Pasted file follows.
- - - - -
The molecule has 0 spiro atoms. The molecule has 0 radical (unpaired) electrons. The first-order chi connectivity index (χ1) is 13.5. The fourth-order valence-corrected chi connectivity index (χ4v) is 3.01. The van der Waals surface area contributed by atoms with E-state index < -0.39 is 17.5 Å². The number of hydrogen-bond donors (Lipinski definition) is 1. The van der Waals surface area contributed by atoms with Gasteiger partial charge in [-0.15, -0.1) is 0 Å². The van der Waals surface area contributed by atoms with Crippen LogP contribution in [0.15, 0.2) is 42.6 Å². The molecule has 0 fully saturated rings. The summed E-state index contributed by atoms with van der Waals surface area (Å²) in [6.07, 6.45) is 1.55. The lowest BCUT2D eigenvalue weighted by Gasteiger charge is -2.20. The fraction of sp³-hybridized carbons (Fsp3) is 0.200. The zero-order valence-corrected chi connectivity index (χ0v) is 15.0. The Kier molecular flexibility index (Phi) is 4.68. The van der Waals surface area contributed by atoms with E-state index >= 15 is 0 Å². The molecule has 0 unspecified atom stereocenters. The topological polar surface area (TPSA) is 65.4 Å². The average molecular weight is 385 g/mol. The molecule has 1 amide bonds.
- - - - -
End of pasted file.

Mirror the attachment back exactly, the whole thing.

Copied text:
The molecule has 0 spiro atoms. The molecule has 0 radical (unpaired) electrons. The first-order chi connectivity index (χ1) is 13.5. The fourth-order valence-corrected chi connectivity index (χ4v) is 3.01. The van der Waals surface area contributed by atoms with E-state index < -0.39 is 17.5 Å². The number of hydrogen-bond donors (Lipinski definition) is 1. The van der Waals surface area contributed by atoms with Gasteiger partial charge in [-0.15, -0.1) is 0 Å². The van der Waals surface area contributed by atoms with Crippen LogP contribution in [0.15, 0.2) is 42.6 Å². The molecule has 0 fully saturated rings. The summed E-state index contributed by atoms with van der Waals surface area (Å²) in [6.07, 6.45) is 1.55. The lowest BCUT2D eigenvalue weighted by Gasteiger charge is -2.20. The fraction of sp³-hybridized carbons (Fsp3) is 0.200. The zero-order valence-corrected chi connectivity index (χ0v) is 15.0. The Kier molecular flexibility index (Phi) is 4.68. The van der Waals surface area contributed by atoms with E-state index >= 15 is 0 Å². The molecule has 0 unspecified atom stereocenters. The topological polar surface area (TPSA) is 65.4 Å². The average molecular weight is 385 g/mol. The molecule has 1 amide bonds.